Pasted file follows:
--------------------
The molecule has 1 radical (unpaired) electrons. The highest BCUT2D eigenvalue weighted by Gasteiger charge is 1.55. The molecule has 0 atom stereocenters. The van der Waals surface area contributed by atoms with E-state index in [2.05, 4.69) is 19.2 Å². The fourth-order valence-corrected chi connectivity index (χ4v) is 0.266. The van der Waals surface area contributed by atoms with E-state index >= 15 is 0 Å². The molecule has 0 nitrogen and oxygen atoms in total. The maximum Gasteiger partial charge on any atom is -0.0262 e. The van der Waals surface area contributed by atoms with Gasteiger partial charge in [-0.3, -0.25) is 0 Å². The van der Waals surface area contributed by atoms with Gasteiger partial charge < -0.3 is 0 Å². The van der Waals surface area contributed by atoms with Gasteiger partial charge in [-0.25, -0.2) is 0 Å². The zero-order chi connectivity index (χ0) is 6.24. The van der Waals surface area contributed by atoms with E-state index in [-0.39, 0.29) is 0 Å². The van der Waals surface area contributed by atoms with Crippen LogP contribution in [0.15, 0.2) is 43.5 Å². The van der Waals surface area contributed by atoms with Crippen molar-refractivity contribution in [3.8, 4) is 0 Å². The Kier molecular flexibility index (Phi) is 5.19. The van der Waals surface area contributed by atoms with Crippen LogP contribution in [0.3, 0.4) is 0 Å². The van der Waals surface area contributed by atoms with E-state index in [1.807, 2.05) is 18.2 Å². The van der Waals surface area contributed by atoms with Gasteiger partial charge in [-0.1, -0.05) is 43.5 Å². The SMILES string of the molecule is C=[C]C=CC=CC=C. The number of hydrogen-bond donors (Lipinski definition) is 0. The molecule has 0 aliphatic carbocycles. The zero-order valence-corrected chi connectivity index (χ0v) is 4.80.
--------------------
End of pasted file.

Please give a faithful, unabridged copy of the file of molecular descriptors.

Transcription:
The molecule has 1 radical (unpaired) electrons. The highest BCUT2D eigenvalue weighted by Gasteiger charge is 1.55. The molecule has 0 atom stereocenters. The van der Waals surface area contributed by atoms with E-state index in [2.05, 4.69) is 19.2 Å². The fourth-order valence-corrected chi connectivity index (χ4v) is 0.266. The van der Waals surface area contributed by atoms with E-state index >= 15 is 0 Å². The molecule has 0 nitrogen and oxygen atoms in total. The maximum Gasteiger partial charge on any atom is -0.0262 e. The van der Waals surface area contributed by atoms with Gasteiger partial charge in [-0.3, -0.25) is 0 Å². The van der Waals surface area contributed by atoms with Gasteiger partial charge < -0.3 is 0 Å². The van der Waals surface area contributed by atoms with Gasteiger partial charge in [-0.25, -0.2) is 0 Å². The zero-order chi connectivity index (χ0) is 6.24. The van der Waals surface area contributed by atoms with E-state index in [-0.39, 0.29) is 0 Å². The van der Waals surface area contributed by atoms with Crippen LogP contribution in [0.15, 0.2) is 43.5 Å². The van der Waals surface area contributed by atoms with Crippen molar-refractivity contribution in [3.8, 4) is 0 Å². The Kier molecular flexibility index (Phi) is 5.19. The van der Waals surface area contributed by atoms with Crippen LogP contribution in [0.3, 0.4) is 0 Å². The van der Waals surface area contributed by atoms with E-state index in [1.807, 2.05) is 18.2 Å². The van der Waals surface area contributed by atoms with Gasteiger partial charge in [-0.1, -0.05) is 43.5 Å². The SMILES string of the molecule is C=[C]C=CC=CC=C. The number of hydrogen-bond donors (Lipinski definition) is 0. The molecule has 0 aliphatic carbocycles. The zero-order valence-corrected chi connectivity index (χ0v) is 4.80.